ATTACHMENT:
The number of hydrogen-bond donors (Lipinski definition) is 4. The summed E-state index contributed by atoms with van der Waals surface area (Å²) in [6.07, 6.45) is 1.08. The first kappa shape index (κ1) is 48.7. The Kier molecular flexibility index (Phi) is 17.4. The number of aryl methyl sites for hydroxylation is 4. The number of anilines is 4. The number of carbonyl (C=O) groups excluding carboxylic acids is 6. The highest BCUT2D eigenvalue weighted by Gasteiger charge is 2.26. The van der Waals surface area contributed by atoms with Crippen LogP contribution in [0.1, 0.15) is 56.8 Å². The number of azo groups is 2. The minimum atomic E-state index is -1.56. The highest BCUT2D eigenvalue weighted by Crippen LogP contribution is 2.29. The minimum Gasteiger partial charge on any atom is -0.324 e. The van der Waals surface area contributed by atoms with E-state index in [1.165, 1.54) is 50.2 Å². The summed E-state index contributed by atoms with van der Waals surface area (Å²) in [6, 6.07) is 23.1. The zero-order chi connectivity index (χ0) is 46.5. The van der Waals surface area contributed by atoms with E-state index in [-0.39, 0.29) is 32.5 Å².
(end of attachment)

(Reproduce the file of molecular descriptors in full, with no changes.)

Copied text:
The number of hydrogen-bond donors (Lipinski definition) is 4. The summed E-state index contributed by atoms with van der Waals surface area (Å²) in [6.07, 6.45) is 1.08. The first kappa shape index (κ1) is 48.7. The Kier molecular flexibility index (Phi) is 17.4. The number of aryl methyl sites for hydroxylation is 4. The number of anilines is 4. The number of carbonyl (C=O) groups excluding carboxylic acids is 6. The highest BCUT2D eigenvalue weighted by Gasteiger charge is 2.26. The van der Waals surface area contributed by atoms with Crippen LogP contribution in [0.1, 0.15) is 56.8 Å². The number of azo groups is 2. The minimum atomic E-state index is -1.56. The highest BCUT2D eigenvalue weighted by Crippen LogP contribution is 2.29. The minimum Gasteiger partial charge on any atom is -0.324 e. The van der Waals surface area contributed by atoms with E-state index in [1.165, 1.54) is 50.2 Å². The summed E-state index contributed by atoms with van der Waals surface area (Å²) in [6, 6.07) is 23.1. The zero-order chi connectivity index (χ0) is 46.5. The van der Waals surface area contributed by atoms with E-state index in [-0.39, 0.29) is 32.5 Å².